INDIANAPOLIS (AP) — Donald Trump won Indiana’s Republican presidential primary Tuesday and Ted Cruz suspended his campaign after waging a last-ditch effort to deny the billionaire businessman the GOP nomination.
Bernie Sanders won the state’s Democratic primary, scoring a late victory over front-runner Hillary Clinton.
Rep. Todd Young captured the Republican nomination for the U.S. Senate, while nominations for two open congressional seats were also being decided.
Voters cast a record number of early ballots and high turnout was reported Tuesday, especially in some heavily Republican counties in suburban Indianapolis.
Trump will collect at least 45 of Indiana’s 57 Republican delegates to the party’s national convention. Trump won 30 of those with his statewide victory.
Sanders’ Indiana win wasn’t by a large enough margin Tuesday to keep Clinton from collecting many of the state’s 83 delegates up for grabs.
Those are allocated based on their vote percentages in each congressional district.
The state has nine Democratic superdelegates, who are members of Congress or party leaders and can support the candidate of their choice regardless of the outcome of the primary outcome.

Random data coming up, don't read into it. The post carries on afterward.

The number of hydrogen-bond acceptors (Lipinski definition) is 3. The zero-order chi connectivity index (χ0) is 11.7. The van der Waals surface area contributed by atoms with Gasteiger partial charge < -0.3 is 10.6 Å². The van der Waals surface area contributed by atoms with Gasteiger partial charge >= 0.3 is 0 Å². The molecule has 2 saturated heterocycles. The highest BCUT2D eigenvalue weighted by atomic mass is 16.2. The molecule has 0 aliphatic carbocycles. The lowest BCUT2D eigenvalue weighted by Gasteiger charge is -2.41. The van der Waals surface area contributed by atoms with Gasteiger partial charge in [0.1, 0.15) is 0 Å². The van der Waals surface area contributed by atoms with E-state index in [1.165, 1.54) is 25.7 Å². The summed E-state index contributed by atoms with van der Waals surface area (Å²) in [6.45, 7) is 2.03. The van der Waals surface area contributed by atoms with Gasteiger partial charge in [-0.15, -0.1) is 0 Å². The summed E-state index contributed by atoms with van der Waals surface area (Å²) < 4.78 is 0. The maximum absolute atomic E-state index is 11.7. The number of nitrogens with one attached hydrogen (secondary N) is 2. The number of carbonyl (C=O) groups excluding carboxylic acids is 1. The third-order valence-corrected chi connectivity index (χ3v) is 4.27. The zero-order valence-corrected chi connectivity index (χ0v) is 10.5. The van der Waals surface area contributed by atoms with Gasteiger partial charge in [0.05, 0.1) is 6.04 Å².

U.S. SENATE RACE
Young won by a wide margin after a contentious campaign against tea party-backed Rep. Marlin Stutzman, who characterized Young as an establishment pawn at a time when voters are increasingly frustrated with Washington. Young attacked the Stutzman as an ideologue who prioritizes obstructionism over passing legislation.
National Republicans are looking for Young to keep party control of the seat that’s opening up with the retirement of GOP Sen. Dan Coats. The November election will see Young face former U.S. Rep. Baron Hill, who was unopposed for the Democratic nomination.
In southern Indiana’s 9th District, the packed GOP contest included state Attorney General Greg Zoeller as well as state Sens. Erin Houchin of Salem and Brent Waltz of Greenwood.
First-time candidate Trey Hollingsworth was accused of trying to buy the seat with more than $1.7 million from himself and his father after moving to Jeffersonville in September from his native Tennessee.
State Sen. Jim Banks of Columbia City faced agricultural businessman Kip Tom of Leesburg and fellow state Sen. Liz Brown of Fort Wayne for the 3rd District in northeastern Indiana.
Some counties around the state had lines of voters waiting to cast ballots at the 6 p.m. closing time.
Under Indiana election law, voters in line to vote when polls are due to close at 6 p.m. local time are allowed to cast ballots.
Early voter turnout hit record highs in the state, with Indiana Election Division Co-Director Angie Nussmeyer saying 286,219 completed ballots had been received by county officials by 8 a.m. Tuesday.
The previous record for an Indiana primary was about 185,700 absentee ballots cast for 2008’s primary that featured the tight race between Barack Obama and Clinton for the Democratic presidential nomination.
About 63 percent of the absentee voting applications were for Republican ballots.